Day 9: The day started out wonderfully – we had a good trail, clear sky, sun, warmth, and semi-dry shoes. We trekked along on a clear trail for a few jovial hours before being startled by a herd of cows in the middle of our path. When a bull charged, Shelley fell crossing a river via a log, Trinity and I opted to run straight through it, and we ended up far off of our trail – bushwacking through a muddy marsh with dense, prickly trees. After many hours of looping around to avoid the angry bull that was now stalking us and trudging through the muck and mud we found a fence that led to a gate which “halleluja” led to a trail. We weaved in and out of the trail, hiking in our flipflops for a while due to the ridiculously numerous river crossings, when the trail vanished. Again. However, this time when we hiked around looking for it, not only did we find a trail, but we also found a gravel road!! A mini-celebration ensued and we hiked until dark, being calmed by the scene of the setting sun glowing across a magnificent glacial mountain range with an Andean Condor sailing serenely through. Ahh, peace.

Day 10: Today was perfect despite the fact that we were hungry. And not just a little hungry, but hungier than I have ever been in my life – the ready-to-dig-down-and-eat-a-bug type of hungry. The adrenaline of the past few days had kept us from noticing the fact that our daily calorie consumption was hovering around 1,000 while we were hiking close to 12 hours per day. Famished, we stumbled upon a military base where we asked to buy some bread. This miraculously led to a full four course meal and three extremely happy girls. Thirty-seven kilometers later, we watched another breath-taking sunset and laid our aching, battered bodies to rest.

Day 11: We limped our way into Cochrane where we are currently recovering over wine, showers (albeit cold), and veggies. Our Israeli “Trail Angels”, Naama and Tal, provided us with a delicious meal and cultural insight – much appreciated after a helluva journey.

Additional things we loved: 
– Cuddling with Ruen’s 1 month old puppy.
– Drinking fresh warm cow’s milk in the morning.
– Hearing that the carabineros (park rangers) would start a search and rescue for us if we didn’t check in with them in Cochrane after our anticipated 6-day journey.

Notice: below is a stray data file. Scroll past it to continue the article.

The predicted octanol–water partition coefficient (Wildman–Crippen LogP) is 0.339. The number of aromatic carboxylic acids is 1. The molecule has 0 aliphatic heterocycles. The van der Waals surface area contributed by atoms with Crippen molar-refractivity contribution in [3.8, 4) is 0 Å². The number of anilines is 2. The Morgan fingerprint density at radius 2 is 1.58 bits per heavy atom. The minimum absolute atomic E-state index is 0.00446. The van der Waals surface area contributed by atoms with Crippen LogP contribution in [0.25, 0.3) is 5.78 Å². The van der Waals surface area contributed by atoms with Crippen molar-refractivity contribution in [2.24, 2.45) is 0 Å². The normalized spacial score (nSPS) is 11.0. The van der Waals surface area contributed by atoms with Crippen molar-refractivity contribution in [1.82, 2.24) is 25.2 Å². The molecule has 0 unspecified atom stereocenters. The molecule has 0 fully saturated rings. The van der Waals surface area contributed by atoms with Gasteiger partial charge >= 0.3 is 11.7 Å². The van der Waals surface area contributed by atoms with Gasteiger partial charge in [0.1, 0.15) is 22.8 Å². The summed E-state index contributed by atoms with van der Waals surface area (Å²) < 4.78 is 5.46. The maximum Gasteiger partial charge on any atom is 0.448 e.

– Being so happy with our fry bread (aka torta patagonia) and homemade rhubarb jam…and then having Don Rial unearth a massive hot loaf of bread he baked in a heaping pile of hot ashes. Pure delight.
– Being dry and warm inside while the crummy weather roared on outside.
– Experiencing the true paisano, gaucho (Patagonian cowboy) culture.
– Everything and more about Don Rial – his generosity, stories, food, affiliation with NOLS, kindness. Plus, he most likely saved our lives on multiple levels – note calories and directions.
– Having an unexpected delicious and extremely satisfying Thanksgiving dinner.
– Seeing horse poop on the trail! (signifying we were on the right trail)
– Going from 1 to 2 to 3 nights with Don Rial without a blink.
– Cooking the best looking (and tasting) piece of meat I have honestly ever seen.
– Foraging for mint in the pasture and then making hot mint tea.
– Seeing blue sky after multiple days of gloom.
– Being able to hike until 10:00pm (since it’s light as day well past 9)
– Waking up to a rooster instead of an alarm (okay, there are times when this isn’t so pleasant…)
– Feeling like we walked from the depths of winter straight into summer.
– Being legitimately in the middle of stinking nowhere.
– Witnessing the most impressive, brilliant sunsets.
– Seeing our first lupins! And then, like the guanacos, seeing them everywhere….
– Getting Chileno pesos through sketchy money exchanges on the sidewalk and in the grocery store.
– Finding out that the guards didn’t say we could have a “morsel” but rather “almuerzo” (lunch) – what a glorious surprise (for me) when that heaping bowl of stew was set down! That’s why Shelley and Trinity didn’t have a third roll with butter…
– Gazing up at Orion’s Belt – and knowing that we are all under the same sky no matter where we are in the world.

Additional things we battled: 
– Swarms of gnats and thirsty mosquitos.
– Chest-high thorny bushes.
– Mud. Of all forms and all depths.
– Cold, uncooked meals from pasta to soup.
– Ravenous dogs eating Trinity’s snack rations for day 3 while we were inside the casita of Paisano #2.
– Running out of the camera battery after day 4 (luckily the tablet had enough battery to snap a few pics for the remaining days).
– So. Much. Snow.
– Obstacle courses instead of trails…or just no trails at all…
– Ubiquitious river crossings at quite inconvenient times and places, i.e. during snow storms or in canyons by raging waterfalls.
– Slippery logs and slick rocks.
– My propensity for falling…
– Horseflies.
– Cold showers…oh the simple things in life…
– Potential PTSD from the angry bull…every time I hear a loud “moo” shivers run down my spine.
– The Cochrane carabineros not having even heard about us…..
– Not having much cash and finding out that the ATM doesn’t accept VISA.
– Slow internet and random afternoon power outages

It’s still hard to believe we have already been on the road for two months, but then again the long summer days are only just beginning. We are happy, generally healthy and ready for more…just so long as ferocious bulls stay far, far away. As soon as our blisters shrink and our aches diminish we will be heading up to Chile Chico, but for now we are off to another asado with new friends and plenty of wine.